The Take debuts tonight on Encore at 9 p.m. Eastern.
Encore has a really funny way of defining the phrase “original event.”
Back in the summer of 2011, the network excitedly trumpeted their airing of a new version of Moby Dick starring Ethan Hawke and William Hurt as an “original event,” only to concede under questioning during the TCA panel for the production that, indeed, the two-part miniseries had actually already aired in some areas of the world. This put Stephan Shelanski, executive VP of programming for Starz Entertainment, momentarily under fire, but he sidestepped accusations that the network was billing the production as a “world première” by explaining, “We just know that it has had very limited exposure worldwide, and the vast majority of the world, the rest of the territories, will be premièring it following our première in August.”
Fair enough. But that excuse certainly doesn’t hold up when discussing The Take. Unless, of course, you still consider it to be an event when a network premières a four-episode miniseries that’s been available on Region 1 DVD since April 2010. (Seriously, you can rent it from Netflix right now.)
Oh, take it easy, Encore. We’re just messing with you. Besides, given how much brighter Tom Hardy’s star is shining now than it was when you acquired the property—Behold the power of Bane!—no one blames you for trying to make the most of this series, especially since the thing stands or falls almost entirely on the strength of Hardy’s performance.
Based on the crime thriller by Martina Cole, the events of The Take span 10 years over the course of its four episodes, exploring the highs and lows of the relationship between rough-and-tumble ex-con Freddy Jackson (Hardy) and his decidedly less intense cousin, Jimmy (Shaun Evans). As the proceedings open, Freddy is only just getting out from behind bars, and as he steps through the prison gates and back into society, Jimmy’s waiting with a car to take him home. It’s immediately evident that Freddy holds the upper hand in the relationship, treating Jimmy like the kid he undoubtedly was when Freddy started his sentence, and, similarly, Jimmy falls back into the old routine of subservience without hesitation. It doesn’t take long, however, for Jimmy—who’s decidedly more mature now than he was when he last saw Freddy—to start hemming and hawing a bit over Freddy’s grotesquely violent tendencies.
Prison has done little to curb Freddy’s interest in criminal activity. Indeed, if anything, the experience has only served to strengthen his desire to rise through the ranks, his ultimate goal to enjoy the same sort of power as Ozzy (Brian Cox), who continues to serve as the head of the crime family even as he serves time. Ozzy is well aware that Freddy’s notorious instability can prove beneficial in their line of work, but only up to a point, which is why he maintains a separate line of communication with Jimmy, so that the latter can do his best to keep Freddy in check… as if such a thing was even possible.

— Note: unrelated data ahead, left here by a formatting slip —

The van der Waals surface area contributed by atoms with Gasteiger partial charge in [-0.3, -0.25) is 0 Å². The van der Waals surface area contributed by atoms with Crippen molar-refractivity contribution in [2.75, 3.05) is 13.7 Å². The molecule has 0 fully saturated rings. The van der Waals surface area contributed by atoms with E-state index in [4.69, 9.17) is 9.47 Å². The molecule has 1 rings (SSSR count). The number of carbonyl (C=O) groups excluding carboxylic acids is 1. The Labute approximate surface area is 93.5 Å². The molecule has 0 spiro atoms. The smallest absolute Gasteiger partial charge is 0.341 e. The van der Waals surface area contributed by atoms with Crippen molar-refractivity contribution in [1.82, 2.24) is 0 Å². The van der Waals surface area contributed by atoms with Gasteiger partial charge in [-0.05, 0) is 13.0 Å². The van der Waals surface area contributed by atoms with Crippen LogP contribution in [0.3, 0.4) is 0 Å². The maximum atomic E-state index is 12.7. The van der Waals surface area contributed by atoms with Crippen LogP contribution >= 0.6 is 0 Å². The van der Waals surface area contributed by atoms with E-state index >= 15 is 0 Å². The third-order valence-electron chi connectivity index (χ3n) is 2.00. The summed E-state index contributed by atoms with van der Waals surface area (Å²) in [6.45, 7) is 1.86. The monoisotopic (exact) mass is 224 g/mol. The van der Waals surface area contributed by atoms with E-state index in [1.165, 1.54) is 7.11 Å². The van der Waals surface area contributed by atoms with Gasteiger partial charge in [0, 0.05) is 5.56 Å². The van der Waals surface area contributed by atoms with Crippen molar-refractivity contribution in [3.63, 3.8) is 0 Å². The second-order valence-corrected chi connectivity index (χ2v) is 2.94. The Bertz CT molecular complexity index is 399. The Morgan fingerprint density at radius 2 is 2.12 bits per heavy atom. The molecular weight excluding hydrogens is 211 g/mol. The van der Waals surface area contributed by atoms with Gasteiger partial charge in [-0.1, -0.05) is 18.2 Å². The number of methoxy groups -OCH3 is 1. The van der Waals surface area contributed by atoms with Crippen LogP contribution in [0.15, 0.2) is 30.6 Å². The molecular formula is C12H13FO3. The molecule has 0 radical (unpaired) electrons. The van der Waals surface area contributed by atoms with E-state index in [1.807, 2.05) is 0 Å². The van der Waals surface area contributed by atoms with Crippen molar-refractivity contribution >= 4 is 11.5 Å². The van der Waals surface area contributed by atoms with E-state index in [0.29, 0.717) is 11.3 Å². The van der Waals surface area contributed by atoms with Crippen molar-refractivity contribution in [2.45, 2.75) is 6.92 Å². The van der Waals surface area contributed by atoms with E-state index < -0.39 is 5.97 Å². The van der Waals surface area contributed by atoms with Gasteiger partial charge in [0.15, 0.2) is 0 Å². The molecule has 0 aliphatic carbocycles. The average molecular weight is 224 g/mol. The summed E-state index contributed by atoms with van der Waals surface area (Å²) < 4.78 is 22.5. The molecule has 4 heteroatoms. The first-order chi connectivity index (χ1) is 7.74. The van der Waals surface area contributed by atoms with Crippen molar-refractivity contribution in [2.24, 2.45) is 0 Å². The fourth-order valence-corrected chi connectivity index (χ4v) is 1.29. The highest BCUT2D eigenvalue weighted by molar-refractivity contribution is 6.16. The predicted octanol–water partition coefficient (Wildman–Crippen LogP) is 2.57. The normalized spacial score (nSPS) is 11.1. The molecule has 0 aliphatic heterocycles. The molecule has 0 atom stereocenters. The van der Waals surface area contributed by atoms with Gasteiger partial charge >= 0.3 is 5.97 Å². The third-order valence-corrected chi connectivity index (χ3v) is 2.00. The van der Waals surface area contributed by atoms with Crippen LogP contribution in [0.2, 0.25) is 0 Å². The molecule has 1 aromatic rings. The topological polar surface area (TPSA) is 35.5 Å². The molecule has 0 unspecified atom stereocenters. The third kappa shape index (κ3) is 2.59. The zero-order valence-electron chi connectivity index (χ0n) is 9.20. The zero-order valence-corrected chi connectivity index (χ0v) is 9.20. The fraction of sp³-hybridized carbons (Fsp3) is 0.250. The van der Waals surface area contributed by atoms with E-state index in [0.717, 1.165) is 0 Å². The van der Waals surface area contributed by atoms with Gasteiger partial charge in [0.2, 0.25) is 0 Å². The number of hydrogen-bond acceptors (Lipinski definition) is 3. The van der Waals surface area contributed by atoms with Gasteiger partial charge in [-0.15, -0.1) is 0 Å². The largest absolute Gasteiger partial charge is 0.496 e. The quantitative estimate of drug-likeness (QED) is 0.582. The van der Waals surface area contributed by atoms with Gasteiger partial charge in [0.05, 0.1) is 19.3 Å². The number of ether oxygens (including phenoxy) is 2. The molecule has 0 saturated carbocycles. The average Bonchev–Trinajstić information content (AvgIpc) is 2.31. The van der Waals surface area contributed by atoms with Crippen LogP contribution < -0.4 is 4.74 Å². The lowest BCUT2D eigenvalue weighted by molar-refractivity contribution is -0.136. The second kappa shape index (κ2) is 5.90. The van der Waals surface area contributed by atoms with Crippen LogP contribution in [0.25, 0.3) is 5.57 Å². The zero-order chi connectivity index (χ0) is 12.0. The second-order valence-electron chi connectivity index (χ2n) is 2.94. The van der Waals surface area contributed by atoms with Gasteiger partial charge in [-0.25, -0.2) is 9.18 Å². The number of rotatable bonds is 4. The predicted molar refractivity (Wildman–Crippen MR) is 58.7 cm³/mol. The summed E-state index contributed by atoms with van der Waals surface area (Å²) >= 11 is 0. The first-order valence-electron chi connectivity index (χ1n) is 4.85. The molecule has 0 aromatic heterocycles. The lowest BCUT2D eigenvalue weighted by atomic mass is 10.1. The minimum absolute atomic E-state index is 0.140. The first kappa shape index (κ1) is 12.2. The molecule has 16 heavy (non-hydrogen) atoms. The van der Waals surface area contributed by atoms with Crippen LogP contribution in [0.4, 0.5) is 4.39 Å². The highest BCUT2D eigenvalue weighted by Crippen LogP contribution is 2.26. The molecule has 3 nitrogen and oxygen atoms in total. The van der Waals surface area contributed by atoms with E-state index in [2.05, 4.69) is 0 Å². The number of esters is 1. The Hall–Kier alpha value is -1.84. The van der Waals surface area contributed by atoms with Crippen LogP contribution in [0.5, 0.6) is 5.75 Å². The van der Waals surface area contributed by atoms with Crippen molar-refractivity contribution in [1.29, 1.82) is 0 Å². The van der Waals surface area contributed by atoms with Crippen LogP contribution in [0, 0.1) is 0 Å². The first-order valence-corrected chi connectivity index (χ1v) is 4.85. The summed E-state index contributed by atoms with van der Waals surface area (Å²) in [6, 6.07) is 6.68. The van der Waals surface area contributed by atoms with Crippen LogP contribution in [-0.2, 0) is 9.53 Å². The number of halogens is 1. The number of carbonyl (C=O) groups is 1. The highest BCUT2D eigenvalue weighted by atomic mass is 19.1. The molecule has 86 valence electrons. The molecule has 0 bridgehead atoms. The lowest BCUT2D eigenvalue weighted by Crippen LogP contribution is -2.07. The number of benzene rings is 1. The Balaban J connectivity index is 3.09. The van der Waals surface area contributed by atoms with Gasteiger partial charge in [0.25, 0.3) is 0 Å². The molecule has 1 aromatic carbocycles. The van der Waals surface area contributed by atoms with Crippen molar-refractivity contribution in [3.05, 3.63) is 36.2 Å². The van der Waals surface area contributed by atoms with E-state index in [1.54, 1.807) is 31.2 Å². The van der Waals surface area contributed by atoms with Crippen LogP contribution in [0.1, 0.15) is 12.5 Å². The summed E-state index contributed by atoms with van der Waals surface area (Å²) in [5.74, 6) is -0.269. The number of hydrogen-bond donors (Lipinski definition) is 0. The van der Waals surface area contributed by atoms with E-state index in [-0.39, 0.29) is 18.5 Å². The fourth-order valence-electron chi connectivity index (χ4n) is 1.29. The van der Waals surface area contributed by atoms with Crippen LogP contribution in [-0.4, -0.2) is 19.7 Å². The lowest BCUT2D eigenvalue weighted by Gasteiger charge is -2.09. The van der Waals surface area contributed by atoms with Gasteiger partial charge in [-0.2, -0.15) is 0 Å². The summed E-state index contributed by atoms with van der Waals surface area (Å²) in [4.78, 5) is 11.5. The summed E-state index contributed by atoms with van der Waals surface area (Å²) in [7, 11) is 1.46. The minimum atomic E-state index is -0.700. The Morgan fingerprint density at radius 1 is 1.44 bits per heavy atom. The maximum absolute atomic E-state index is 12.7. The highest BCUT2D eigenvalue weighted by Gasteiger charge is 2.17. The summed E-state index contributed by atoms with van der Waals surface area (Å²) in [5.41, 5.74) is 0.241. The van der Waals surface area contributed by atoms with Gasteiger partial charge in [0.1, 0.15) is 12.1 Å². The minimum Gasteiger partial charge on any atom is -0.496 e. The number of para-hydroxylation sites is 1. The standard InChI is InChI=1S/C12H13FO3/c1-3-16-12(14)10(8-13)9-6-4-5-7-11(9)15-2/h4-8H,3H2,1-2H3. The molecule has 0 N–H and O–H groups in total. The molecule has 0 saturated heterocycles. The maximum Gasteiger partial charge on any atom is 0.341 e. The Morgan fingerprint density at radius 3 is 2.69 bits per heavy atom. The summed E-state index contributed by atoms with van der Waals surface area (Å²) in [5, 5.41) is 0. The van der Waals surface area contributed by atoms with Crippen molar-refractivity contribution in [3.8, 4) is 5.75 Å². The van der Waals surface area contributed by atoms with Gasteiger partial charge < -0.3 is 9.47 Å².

Freddy’s not just a criminal. He’s a full-fledged sadist, tendencies which come into play both in business and in his personal life. Although he attempts to keep up the façade of a semi-normal family by remaining married to his long-suffering wife Jackie (Kierston Wareing), who’s effectively a single mother to their children, he doesn’t hesitate to sleep with any other woman that catches his eye. Mind you, we’re talking about Freddy here, so “sleep with” is occasionally just another way of saying “rape.” In addition, the tensions between Freddy and Jimmy continue to grow over the years due to Jimmy’s ability to continue his life of crime while still maintaining a happy family with his wife (and Jackie’s sister), Maggie (Charlotte Riley), with apparent ease. There are more than a few ups and downs in the Maggie/Jackie relationship by the time the saga of The Take reaches its conclusion, with Maggie definitely proving to be the more sympathetic sister, but given Freddy’s far from deft touch when it comes to handling his interpersonal relationships, it should come as no surprise to learn that neither woman has it particularly easy.
When watching The Take, comparisons to any number of crime sagas are easily (and regularly) made, including The Godfather, Casino, The Long Good Fridaym and Sexy Beast—I’m not even sure it qualifies as a spoiler to hint that there could well be a showdown between Freddy and Jimmy by the end of the series—but although the often-derivative material means that it’s unlikely to hold up for repeat viewings, there’s certainly a kick-ass homemade compilation to be made simply by editing together Hardy’s performances. Although Freddy regularly steps beyond being an antihero and veers into full-on despicableness, Hardy imbues the character with a presence that’s impossible to ignore when he’s on the screen, whether you like him or not.
Rest assured, however, that if you don’t like Freddy by the end of the first episode of The Take, you’d best bow out of watching the subsequent installments as Encore rolls them out over the course of the next three Friday evenings. Trust me, he only gets worse.